17. On Synchronizing Coupled Retinogeniculocortical Pathways: A Toy Model

    Directory of Open Access Journals (Sweden)

    B. L. Mayer

    2018-01-01

    Full Text Available A Newman-Watts graph is formed by including random links in a regular lattice. Here, the emergence of synchronization in coupled Newman-Watts graphs is studied. The whole neural network is considered as a toy model of mammalian visual pathways. It is composed by four coupled graphs, in which a coupled pair represents the lateral geniculate nucleus and the visual cortex of a cerebral hemisphere. The hemispheres communicate with each other through a coupling between the graphs representing the visual cortices. This coupling makes the role of the corpus callosum. The state transition of neurons, supposed to be the nodes of the graphs, occurs in discrete time and it follows a set of deterministic rules. From periodic stimuli coming from the retina, the neuronal activity of the whole network is numerically computed. The goal is to find out how the values of the parameters related to the network topology affect the synchronization among the four graphs.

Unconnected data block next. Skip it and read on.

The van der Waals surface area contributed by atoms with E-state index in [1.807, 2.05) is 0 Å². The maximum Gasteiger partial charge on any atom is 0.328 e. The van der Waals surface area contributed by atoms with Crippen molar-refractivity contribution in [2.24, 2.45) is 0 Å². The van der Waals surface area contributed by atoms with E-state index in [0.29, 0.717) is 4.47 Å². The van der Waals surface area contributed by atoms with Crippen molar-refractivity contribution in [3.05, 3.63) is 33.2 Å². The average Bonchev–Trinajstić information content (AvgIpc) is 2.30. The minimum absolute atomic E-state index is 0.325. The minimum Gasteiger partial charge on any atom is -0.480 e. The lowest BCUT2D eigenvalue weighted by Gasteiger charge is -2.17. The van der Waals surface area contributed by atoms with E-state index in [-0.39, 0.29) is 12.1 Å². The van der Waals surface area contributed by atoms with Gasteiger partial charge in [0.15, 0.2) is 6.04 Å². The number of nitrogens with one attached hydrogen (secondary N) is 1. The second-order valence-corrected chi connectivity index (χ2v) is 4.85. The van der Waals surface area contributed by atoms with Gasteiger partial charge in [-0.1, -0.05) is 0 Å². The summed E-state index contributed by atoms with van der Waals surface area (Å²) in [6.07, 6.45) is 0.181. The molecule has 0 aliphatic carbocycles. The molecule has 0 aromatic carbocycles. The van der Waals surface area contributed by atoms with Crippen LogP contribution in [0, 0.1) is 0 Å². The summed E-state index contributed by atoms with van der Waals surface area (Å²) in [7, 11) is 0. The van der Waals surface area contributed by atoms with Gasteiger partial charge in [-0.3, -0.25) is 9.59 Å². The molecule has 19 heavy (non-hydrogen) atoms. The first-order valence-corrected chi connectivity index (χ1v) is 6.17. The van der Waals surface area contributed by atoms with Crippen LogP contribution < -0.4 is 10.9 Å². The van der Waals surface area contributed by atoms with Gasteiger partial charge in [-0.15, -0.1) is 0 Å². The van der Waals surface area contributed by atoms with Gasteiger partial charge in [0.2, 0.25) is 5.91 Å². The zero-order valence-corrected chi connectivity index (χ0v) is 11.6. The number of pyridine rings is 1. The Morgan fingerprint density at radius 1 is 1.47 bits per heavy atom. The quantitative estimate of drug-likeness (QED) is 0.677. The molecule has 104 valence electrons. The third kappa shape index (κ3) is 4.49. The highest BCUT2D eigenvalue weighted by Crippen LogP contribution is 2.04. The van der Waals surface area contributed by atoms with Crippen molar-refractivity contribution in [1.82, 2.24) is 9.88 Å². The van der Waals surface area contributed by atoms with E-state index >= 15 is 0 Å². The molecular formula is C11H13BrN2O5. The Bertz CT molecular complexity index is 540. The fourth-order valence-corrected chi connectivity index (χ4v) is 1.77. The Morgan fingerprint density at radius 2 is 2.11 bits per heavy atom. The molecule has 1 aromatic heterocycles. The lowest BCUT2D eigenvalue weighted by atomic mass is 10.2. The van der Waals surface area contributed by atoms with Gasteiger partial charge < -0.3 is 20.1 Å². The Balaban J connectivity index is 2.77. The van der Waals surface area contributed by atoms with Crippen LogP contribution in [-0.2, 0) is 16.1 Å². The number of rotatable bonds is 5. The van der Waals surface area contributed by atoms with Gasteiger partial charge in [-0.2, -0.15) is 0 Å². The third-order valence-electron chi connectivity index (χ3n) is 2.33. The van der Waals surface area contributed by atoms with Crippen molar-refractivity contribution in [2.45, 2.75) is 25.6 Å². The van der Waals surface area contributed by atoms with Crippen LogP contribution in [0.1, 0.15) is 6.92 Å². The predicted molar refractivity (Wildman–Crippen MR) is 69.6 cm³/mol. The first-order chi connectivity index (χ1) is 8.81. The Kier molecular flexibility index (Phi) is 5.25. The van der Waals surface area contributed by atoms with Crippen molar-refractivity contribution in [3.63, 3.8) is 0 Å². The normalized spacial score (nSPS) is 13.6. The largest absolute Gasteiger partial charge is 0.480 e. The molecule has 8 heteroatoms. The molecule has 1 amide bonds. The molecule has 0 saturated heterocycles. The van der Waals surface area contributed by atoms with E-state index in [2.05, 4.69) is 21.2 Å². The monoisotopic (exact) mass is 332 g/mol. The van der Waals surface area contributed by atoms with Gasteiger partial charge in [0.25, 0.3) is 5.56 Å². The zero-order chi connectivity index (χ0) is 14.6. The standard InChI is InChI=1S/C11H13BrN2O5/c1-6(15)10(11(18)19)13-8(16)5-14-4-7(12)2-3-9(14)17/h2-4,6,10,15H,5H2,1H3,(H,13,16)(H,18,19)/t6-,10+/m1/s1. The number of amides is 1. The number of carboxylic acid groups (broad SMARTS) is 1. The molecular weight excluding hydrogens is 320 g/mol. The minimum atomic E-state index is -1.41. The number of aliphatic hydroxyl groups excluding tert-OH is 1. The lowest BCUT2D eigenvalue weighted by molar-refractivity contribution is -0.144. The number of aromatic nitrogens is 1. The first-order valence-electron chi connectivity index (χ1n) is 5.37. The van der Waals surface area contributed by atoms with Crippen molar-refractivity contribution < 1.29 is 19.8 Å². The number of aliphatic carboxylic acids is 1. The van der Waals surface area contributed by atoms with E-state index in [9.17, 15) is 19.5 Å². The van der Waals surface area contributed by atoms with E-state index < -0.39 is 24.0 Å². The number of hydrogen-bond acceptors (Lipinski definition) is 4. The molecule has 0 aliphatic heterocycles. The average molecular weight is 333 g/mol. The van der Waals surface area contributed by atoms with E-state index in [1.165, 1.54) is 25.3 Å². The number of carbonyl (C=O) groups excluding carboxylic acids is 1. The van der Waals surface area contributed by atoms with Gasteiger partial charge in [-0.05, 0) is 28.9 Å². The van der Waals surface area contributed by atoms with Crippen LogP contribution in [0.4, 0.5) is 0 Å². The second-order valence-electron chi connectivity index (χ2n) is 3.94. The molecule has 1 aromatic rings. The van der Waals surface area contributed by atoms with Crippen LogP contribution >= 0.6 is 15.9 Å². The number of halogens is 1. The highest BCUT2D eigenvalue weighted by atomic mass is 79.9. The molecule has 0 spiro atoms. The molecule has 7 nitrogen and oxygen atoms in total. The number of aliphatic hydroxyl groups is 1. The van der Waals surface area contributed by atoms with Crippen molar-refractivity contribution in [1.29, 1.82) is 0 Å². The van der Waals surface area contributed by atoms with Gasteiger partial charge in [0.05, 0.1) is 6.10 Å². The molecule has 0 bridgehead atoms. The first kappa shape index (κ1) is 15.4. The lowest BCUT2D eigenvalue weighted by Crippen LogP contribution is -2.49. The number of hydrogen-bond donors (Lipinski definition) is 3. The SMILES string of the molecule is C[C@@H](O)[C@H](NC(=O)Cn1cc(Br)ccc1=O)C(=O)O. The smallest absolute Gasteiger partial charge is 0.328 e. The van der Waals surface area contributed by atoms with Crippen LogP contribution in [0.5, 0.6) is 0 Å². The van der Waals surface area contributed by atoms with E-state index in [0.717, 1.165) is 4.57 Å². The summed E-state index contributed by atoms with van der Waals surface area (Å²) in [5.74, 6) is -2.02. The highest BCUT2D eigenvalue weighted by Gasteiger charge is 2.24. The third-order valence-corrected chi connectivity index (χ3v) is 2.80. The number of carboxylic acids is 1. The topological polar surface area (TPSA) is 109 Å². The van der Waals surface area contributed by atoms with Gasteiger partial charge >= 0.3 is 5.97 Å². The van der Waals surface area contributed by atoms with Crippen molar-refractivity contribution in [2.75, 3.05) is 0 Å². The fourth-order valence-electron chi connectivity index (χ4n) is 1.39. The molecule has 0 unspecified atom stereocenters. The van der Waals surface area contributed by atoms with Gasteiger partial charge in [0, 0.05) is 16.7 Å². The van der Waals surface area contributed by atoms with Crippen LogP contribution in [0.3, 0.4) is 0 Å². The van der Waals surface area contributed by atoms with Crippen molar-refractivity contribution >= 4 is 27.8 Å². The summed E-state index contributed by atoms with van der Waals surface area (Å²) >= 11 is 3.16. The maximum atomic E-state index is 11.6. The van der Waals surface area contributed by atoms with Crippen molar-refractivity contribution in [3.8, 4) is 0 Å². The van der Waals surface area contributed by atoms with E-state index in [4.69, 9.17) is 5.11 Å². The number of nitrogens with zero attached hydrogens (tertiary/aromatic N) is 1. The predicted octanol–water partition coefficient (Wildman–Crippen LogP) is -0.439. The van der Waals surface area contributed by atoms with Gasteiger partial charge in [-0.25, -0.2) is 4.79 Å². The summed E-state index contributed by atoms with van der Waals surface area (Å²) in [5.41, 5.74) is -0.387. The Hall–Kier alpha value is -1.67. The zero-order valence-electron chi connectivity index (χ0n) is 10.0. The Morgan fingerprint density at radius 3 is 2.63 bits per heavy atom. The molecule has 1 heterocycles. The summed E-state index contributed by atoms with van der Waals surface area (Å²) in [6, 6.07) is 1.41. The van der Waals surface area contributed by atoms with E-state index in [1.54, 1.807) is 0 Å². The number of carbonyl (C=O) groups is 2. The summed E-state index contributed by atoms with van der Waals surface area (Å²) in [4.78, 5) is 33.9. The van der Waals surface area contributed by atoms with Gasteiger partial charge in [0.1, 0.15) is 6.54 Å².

18. Relativistic nuclear matter with alternative derivative coupling models

    International Nuclear Information System (INIS)

    Delfino, A.; Coelho, C.T.; Malheiro, M.

    1994-01-01

    Effective Lagrangians involving nucleons coupled to scalar and vector fields are investigated within the framework of relativistic mean-field theory. The study presents the traditional Walecka model and different kinds of scalar derivative coupling suggested by Zimanyi and Moszkowski. The incompressibility (presented in an analytical form), scalar potential, and vector potential at the saturation point of nuclear matter are compared for these models. The real optical potential for the models are calculated and one of the models fits well the experimental curve from-50 to 400 MeV while also gives a soft equation of state. By varying the coupling constants and keeping the saturation point of nuclear matter approximately fixed, only the Walecka model presents a first order phase transition of finite temperature at zero density. (author)

  19. The Exercising Together project: design and recruitment for a randomized, controlled trial to determine the benefits of partnered strength training for couples coping with prostate cancer.

    Science.gov (United States)

    Winters-Stone, Kerri M; Lyons, Karen S; Nail, Lillian M; Beer, Tomasz M

    2012-03-01